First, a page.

Good News for VA?

I think this article today may be good news for VA vineyards. If this new legislation passes, it will once again allow VA vineyards and, other vineyards from anywhere, to self-distribute up to 3000 cases of wine per year in VA. The part for out-of-state vineyards has to do with the Commerce clause and laws affecting interstate commerce that can be and are struck down due to the fact that they are often found to be unconstitutional. Disparate treatment of similarly situated businesses…..etc. I could give you a whole lecture on Con Law, but really, it’s not all that interesting!

My one concern is that one of the sponsoring lawmakers states that the purpose is to allow VA wineries a break until they become large enough to need and afford the services of a wine distributor. I would have to see the proposed legislation to look at the wording, but I wonder what size that would be? And then, what of the new wineries that have developed? Is it until all are big enough or what specifically would be the conditions triggering the end of the ability to self-distribute?

It’s a big step in the right direction for the lawmakers to realize that banning self-distribution is not a great way to help a young industry develop. I’ll continue watching this to see how it develops. Let’s hope it passes without issue. Thanks to Cellar Blog for pointing out the article.

Advertisements

Nothing to do with wine #2

Sorry, I attempt to resist posting non-wine things, but occassionally certain things strike me and I have to share.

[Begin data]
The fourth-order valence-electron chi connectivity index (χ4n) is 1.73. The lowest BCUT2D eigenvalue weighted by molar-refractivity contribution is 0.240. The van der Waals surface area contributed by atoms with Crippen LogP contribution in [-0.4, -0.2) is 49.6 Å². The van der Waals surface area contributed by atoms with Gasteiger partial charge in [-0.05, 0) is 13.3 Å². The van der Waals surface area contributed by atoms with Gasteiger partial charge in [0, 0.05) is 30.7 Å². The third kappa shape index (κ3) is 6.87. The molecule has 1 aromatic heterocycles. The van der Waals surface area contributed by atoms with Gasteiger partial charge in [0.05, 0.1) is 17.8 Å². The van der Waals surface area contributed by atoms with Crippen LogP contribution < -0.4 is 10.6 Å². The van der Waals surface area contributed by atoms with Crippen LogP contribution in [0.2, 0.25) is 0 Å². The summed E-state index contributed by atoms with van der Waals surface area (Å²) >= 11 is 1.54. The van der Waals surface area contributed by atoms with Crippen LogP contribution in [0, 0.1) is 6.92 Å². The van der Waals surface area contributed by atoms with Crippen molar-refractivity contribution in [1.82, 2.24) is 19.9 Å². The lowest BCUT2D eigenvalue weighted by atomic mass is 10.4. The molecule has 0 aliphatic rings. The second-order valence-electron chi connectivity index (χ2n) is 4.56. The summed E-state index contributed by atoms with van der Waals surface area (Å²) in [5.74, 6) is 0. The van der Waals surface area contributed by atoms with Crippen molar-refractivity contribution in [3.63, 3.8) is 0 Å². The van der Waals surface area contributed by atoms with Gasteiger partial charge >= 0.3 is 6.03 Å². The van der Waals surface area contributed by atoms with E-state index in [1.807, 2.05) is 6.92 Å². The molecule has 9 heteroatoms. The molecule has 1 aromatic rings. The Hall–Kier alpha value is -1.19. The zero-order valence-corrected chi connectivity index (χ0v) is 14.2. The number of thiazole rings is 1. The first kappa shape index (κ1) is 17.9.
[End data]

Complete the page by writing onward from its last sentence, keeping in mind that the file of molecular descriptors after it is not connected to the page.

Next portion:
Go watch this: Crack Spider on You Tube. It’s hilarious and I really don’t like spiders.

Cooking with Wine

As an actual ingredient and not just as something I sip while cooking. I use wine in certain dishes. Tomato sauce, certain creamy chicken dishes, as a marinade for a roast, fondue, some stews, but not in much else. I’ve been contemplating using it more often lately and am very interested in finding recipes that focus on wine. As such, I’ve been thinking about purchasing the book The Wine Lover Cooks with Wine. Do any of you own this one? Not sure how Matt would feel about another cookbook though, as I did just get the Joy of Cooking, The Glorious Soups and Stews of Italy, a cookbook his family made, one his Uncle’s company made and one from his grandmother’s collection.

Any thoughts on this one? Or, if you’d like to share a favorite recipe with me that inovles wine, I’d love to give it a spin! I’ll even post pictures of the results.

No Wine Last Night, but a Wine Game

I have a bad case of heartburn. And still do this morning. I’m not sure wine would be the best thing for it, so we skipped it with dinner last night. Too bad, since I think a nice big red would have been great with the pulled pork bbq I made. Oh well. Perhaps some tonight with my homemade pizza, we shall see if the heartburn goes away by then.